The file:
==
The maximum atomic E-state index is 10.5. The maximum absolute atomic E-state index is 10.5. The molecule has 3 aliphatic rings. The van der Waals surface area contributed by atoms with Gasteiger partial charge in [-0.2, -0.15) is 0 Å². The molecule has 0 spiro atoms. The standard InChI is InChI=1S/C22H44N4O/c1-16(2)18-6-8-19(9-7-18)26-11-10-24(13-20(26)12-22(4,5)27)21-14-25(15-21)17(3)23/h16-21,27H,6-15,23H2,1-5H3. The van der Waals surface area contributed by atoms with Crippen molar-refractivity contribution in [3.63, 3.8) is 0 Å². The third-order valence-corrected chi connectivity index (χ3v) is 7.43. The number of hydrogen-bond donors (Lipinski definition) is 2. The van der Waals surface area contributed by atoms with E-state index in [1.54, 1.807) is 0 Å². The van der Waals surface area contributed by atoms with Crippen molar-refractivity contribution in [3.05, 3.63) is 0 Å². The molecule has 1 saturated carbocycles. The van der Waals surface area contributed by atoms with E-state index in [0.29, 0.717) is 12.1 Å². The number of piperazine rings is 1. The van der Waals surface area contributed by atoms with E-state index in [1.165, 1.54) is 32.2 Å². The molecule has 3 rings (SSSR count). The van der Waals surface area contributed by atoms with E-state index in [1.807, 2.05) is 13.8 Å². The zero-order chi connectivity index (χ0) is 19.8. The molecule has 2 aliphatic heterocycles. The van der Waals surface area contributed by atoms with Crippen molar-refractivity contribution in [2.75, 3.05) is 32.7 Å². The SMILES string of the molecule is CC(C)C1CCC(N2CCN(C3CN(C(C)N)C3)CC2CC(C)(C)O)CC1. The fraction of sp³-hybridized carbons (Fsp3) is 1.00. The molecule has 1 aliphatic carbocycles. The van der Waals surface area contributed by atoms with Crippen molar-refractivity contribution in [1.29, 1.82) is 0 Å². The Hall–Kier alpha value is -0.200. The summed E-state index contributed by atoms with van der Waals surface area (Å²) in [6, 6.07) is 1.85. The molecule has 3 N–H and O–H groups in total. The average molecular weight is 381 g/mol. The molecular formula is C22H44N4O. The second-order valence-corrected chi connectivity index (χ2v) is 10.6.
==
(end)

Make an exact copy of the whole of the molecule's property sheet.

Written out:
The maximum atomic E-state index is 10.5. The maximum absolute atomic E-state index is 10.5. The molecule has 3 aliphatic rings. The van der Waals surface area contributed by atoms with Gasteiger partial charge in [-0.2, -0.15) is 0 Å². The molecule has 0 spiro atoms. The standard InChI is InChI=1S/C22H44N4O/c1-16(2)18-6-8-19(9-7-18)26-11-10-24(13-20(26)12-22(4,5)27)21-14-25(15-21)17(3)23/h16-21,27H,6-15,23H2,1-5H3. The van der Waals surface area contributed by atoms with Crippen molar-refractivity contribution in [3.63, 3.8) is 0 Å². The third-order valence-corrected chi connectivity index (χ3v) is 7.43. The number of hydrogen-bond donors (Lipinski definition) is 2. The van der Waals surface area contributed by atoms with E-state index in [1.54, 1.807) is 0 Å². The van der Waals surface area contributed by atoms with Crippen molar-refractivity contribution in [3.05, 3.63) is 0 Å². The molecule has 1 saturated carbocycles. The van der Waals surface area contributed by atoms with E-state index in [0.29, 0.717) is 12.1 Å². The number of piperazine rings is 1. The van der Waals surface area contributed by atoms with E-state index in [1.165, 1.54) is 32.2 Å². The molecule has 3 rings (SSSR count). The van der Waals surface area contributed by atoms with E-state index in [1.807, 2.05) is 13.8 Å². The zero-order chi connectivity index (χ0) is 19.8. The molecule has 2 aliphatic heterocycles. The van der Waals surface area contributed by atoms with Crippen molar-refractivity contribution in [2.75, 3.05) is 32.7 Å². The SMILES string of the molecule is CC(C)C1CCC(N2CCN(C3CN(C(C)N)C3)CC2CC(C)(C)O)CC1. The fraction of sp³-hybridized carbons (Fsp3) is 1.00. The molecule has 1 aliphatic carbocycles. The van der Waals surface area contributed by atoms with Crippen molar-refractivity contribution in [1.29, 1.82) is 0 Å². The Hall–Kier alpha value is -0.200. The summed E-state index contributed by atoms with van der Waals surface area (Å²) in [6, 6.07) is 1.85. The molecule has 3 N–H and O–H groups in total. The average molecular weight is 381 g/mol. The molecular formula is C22H44N4O. The second-order valence-corrected chi connectivity index (χ2v) is 10.6.